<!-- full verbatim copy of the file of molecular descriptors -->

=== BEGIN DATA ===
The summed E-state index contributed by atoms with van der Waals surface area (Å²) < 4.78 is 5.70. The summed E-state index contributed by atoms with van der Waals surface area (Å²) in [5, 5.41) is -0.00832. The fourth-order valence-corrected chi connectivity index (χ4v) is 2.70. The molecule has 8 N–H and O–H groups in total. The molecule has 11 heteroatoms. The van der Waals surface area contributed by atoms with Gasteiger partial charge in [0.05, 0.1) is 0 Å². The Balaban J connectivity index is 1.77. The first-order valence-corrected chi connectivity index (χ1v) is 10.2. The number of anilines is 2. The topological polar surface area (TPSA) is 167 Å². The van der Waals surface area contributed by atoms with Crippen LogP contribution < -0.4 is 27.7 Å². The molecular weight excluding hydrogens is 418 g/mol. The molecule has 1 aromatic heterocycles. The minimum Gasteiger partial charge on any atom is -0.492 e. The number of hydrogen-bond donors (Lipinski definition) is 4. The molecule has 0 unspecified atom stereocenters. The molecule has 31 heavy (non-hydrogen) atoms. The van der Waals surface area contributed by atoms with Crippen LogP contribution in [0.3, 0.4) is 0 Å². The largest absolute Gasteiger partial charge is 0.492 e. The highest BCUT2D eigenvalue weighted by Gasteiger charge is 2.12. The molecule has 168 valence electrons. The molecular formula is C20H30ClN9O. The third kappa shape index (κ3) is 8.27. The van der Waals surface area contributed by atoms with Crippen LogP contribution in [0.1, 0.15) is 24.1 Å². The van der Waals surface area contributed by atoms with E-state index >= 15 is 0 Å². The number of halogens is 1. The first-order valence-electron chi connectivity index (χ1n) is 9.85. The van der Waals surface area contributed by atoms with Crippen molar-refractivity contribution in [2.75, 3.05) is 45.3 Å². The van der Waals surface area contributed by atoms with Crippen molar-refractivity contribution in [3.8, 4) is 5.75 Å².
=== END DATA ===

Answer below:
The summed E-state index contributed by atoms with van der Waals surface area (Å²) < 4.78 is 5.70. The summed E-state index contributed by atoms with van der Waals surface area (Å²) in [5, 5.41) is -0.00832. The fourth-order valence-corrected chi connectivity index (χ4v) is 2.70. The molecule has 8 N–H and O–H groups in total. The molecule has 11 heteroatoms. The van der Waals surface area contributed by atoms with Gasteiger partial charge in [0.05, 0.1) is 0 Å². The Balaban J connectivity index is 1.77. The first-order valence-corrected chi connectivity index (χ1v) is 10.2. The number of anilines is 2. The topological polar surface area (TPSA) is 167 Å². The van der Waals surface area contributed by atoms with Crippen LogP contribution < -0.4 is 27.7 Å². The molecular weight excluding hydrogens is 418 g/mol. The molecule has 1 aromatic heterocycles. The minimum Gasteiger partial charge on any atom is -0.492 e. The number of hydrogen-bond donors (Lipinski definition) is 4. The molecule has 0 unspecified atom stereocenters. The molecule has 31 heavy (non-hydrogen) atoms. The van der Waals surface area contributed by atoms with Crippen LogP contribution in [0.3, 0.4) is 0 Å². The largest absolute Gasteiger partial charge is 0.492 e. The highest BCUT2D eigenvalue weighted by Gasteiger charge is 2.12. The molecule has 168 valence electrons. The molecular formula is C20H30ClN9O. The third kappa shape index (κ3) is 8.27. The van der Waals surface area contributed by atoms with Crippen LogP contribution in [0.1, 0.15) is 24.1 Å². The van der Waals surface area contributed by atoms with E-state index >= 15 is 0 Å². The number of halogens is 1. The first-order valence-electron chi connectivity index (χ1n) is 9.85. The van der Waals surface area contributed by atoms with Crippen molar-refractivity contribution in [2.75, 3.05) is 45.3 Å². The van der Waals surface area contributed by atoms with Crippen molar-refractivity contribution in [3.8, 4) is 5.75 Å².